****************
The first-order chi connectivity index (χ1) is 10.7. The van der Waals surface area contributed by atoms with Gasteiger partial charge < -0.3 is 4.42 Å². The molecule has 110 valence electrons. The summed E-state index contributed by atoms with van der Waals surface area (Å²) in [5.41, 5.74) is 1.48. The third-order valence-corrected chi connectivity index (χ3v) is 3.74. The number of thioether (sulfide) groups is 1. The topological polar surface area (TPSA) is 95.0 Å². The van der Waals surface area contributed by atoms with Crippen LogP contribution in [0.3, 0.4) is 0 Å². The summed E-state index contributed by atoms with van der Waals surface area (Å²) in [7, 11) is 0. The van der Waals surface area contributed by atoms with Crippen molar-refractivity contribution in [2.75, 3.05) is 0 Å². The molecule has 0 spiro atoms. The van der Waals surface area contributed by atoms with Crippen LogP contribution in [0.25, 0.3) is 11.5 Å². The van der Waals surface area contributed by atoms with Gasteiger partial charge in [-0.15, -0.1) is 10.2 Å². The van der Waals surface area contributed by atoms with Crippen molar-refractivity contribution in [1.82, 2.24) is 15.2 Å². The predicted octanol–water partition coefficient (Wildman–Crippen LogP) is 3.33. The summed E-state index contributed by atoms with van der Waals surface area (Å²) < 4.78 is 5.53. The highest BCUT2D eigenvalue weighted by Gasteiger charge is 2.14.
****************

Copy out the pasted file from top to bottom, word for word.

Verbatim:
The first-order chi connectivity index (χ1) is 10.7. The van der Waals surface area contributed by atoms with Gasteiger partial charge < -0.3 is 4.42 Å². The molecule has 110 valence electrons. The summed E-state index contributed by atoms with van der Waals surface area (Å²) in [5.41, 5.74) is 1.48. The third-order valence-corrected chi connectivity index (χ3v) is 3.74. The number of thioether (sulfide) groups is 1. The topological polar surface area (TPSA) is 95.0 Å². The van der Waals surface area contributed by atoms with Crippen LogP contribution in [0.3, 0.4) is 0 Å². The summed E-state index contributed by atoms with van der Waals surface area (Å²) in [7, 11) is 0. The van der Waals surface area contributed by atoms with Crippen molar-refractivity contribution in [2.75, 3.05) is 0 Å². The molecule has 0 spiro atoms. The van der Waals surface area contributed by atoms with Crippen LogP contribution in [0.25, 0.3) is 11.5 Å². The van der Waals surface area contributed by atoms with Gasteiger partial charge in [-0.15, -0.1) is 10.2 Å². The van der Waals surface area contributed by atoms with Crippen molar-refractivity contribution in [1.82, 2.24) is 15.2 Å². The predicted octanol–water partition coefficient (Wildman–Crippen LogP) is 3.33. The summed E-state index contributed by atoms with van der Waals surface area (Å²) < 4.78 is 5.53. The highest BCUT2D eigenvalue weighted by Gasteiger charge is 2.14.